This week has been the longest year of my life.
Time passes differently in a pandemic world. I’m still surprised that five months have gone by since I was first sent home from GW to start virtual classes. Now, I’m on the West Coast still trying to acclimate to online classes, all while following a confusing, tiring presidential election play out on 24/7 news networks. The past week consumed me, eating up every minute of time I could have spent on school work. It feels like a year has passed. Maybe it has – who knows.
I have stayed up all night checking CNN coverage, only to fall asleep while Nevada took its sweet time to count votes and anchor John King tapped random counties on an interactive map to pass the time. Then, I’d wake up the next morning to find out that some states had flipped overnight. Overjoyed, I’d turn to key races in the U.S. House of Representatives and the Senate for updates. No, I didn’t really have time for classes. But I tried to juggle it anyway.
There’s a reason other students and I couldn’t keep up with classes this week. The next president will determine America’s response to the COVID-19 pandemic and have a say in the overall trajectory of this country. The next leader will set the tone for how the country views basic human rights for people of color and the LGBTQ community. I waited in agony to be assured that Democrat Joe Biden would be that person, and I know others did too. We had midterms, exams and papers that weren’t going to write themselves, but none of that mattered until we were certain that the United States could move forward and finally begin to heal.
We lost hours of sleep refreshing news sites, spending hours deliberating how many votes had yet to be counted and which counties across the country were projected to swing which way. We agonized over which Senate races were going to be called, we debated whether or not Georgia was really going to flip, we laughed about how Nevada slowly counted ballots and we let ourselves be completely consumed by this important election. Some of us asked for extensions on papers or missed assignments and maybe even class as this election was dragged out over the week. Professors probably felt the fatigue, too, as they kept up with lessons while checking the electoral map.
We were also reminded of the toll of the pandemic, again. The United States recorded record-breaking coronavirus infection rates this week, reaching a new high of 125,000 daily coronavirus infections. Amid an election where many feel as if democracy is on the line, we also had to deal with and remember that we are in a pandemic that is just getting worse. While watching the news and fearing for the state of democracy, half my mind was angered by the country’s pandemic response and the other half was trying desperately to remember what day it was in case I had something due in class.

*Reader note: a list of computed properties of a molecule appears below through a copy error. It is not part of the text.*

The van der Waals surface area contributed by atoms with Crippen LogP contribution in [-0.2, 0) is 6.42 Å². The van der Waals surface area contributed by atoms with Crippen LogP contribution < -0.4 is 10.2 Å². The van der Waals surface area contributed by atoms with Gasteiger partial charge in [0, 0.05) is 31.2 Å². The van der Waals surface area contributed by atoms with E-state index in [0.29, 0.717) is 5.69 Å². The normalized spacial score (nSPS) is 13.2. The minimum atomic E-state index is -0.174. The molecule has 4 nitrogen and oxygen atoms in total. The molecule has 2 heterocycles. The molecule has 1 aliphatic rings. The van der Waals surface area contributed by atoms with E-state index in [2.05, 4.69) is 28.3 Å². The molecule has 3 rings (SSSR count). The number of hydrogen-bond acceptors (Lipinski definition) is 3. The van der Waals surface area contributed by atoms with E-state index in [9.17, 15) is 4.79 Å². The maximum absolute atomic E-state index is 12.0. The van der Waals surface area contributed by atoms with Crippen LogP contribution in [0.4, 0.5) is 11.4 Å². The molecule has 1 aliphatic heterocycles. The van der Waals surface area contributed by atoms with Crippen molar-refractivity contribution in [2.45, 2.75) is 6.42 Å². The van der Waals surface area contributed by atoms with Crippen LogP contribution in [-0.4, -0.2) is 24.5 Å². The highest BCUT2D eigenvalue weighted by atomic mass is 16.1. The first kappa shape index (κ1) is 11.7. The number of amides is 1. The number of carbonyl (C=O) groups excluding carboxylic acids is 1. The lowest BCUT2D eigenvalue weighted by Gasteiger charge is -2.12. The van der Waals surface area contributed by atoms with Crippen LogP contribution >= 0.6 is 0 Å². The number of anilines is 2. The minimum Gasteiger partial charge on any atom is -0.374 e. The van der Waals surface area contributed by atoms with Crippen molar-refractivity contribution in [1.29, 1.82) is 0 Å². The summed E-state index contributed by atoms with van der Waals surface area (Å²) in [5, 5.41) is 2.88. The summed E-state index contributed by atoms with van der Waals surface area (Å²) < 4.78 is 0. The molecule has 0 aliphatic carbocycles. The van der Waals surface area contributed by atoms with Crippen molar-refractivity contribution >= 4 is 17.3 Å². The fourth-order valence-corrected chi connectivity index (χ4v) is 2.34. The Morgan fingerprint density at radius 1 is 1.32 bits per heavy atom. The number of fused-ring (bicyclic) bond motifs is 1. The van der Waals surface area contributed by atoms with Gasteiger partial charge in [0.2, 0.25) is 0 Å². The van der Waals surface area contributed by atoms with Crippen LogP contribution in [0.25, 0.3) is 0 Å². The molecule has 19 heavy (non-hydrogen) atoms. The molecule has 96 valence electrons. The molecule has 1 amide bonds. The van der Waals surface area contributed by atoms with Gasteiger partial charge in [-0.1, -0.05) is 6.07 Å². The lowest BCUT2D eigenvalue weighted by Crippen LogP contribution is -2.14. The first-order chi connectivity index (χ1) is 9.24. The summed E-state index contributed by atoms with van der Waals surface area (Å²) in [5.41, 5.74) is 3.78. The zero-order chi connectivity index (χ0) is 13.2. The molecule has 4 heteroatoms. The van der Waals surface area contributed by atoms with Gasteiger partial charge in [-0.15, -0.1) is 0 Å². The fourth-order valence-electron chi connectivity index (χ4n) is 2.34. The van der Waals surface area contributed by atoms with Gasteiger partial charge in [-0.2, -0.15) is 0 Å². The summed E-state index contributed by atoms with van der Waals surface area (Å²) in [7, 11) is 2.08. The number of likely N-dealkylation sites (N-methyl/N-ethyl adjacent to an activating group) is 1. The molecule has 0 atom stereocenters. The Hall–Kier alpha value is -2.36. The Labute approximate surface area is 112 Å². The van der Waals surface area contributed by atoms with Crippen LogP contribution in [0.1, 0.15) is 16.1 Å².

While ballots are still being counted and we await a concession from President Donald Trump, I can finally sigh in relief that this week is finally over. Democracy did its job, and we must take our win in stride and rest easier knowing that some of the battle is finally over. It’s time for us to get back to class, turn in our assignments and look forward to a better America. It wouldn’t hurt if professors cut us a break while we catch up on sleep, too.
Biden is our president-elect and Sen. Kamala Harris, D-Calif., will make history as the first female, Black and Asian-American vice president-elect. Our week filled with anxiety, handwringing and stressed out posts on Twitter has all come down to this.
At the end of the day, this week has been filled with highs and lows and major anxiety for anyone as glued to the news as I was. But the week is over now, we must take a deep breath and remember that we need to take care of our physical and mental well-being. While this election has been all-consuming, seeping into every moment we had this week, we are nearing the end and must remember what it is that we need to be doing: We have homework to do, exams to study for and most importantly, a lot of sleep to catch up on.
Hannah Thacker, a junior majoring in political communication, is the opinions editor.
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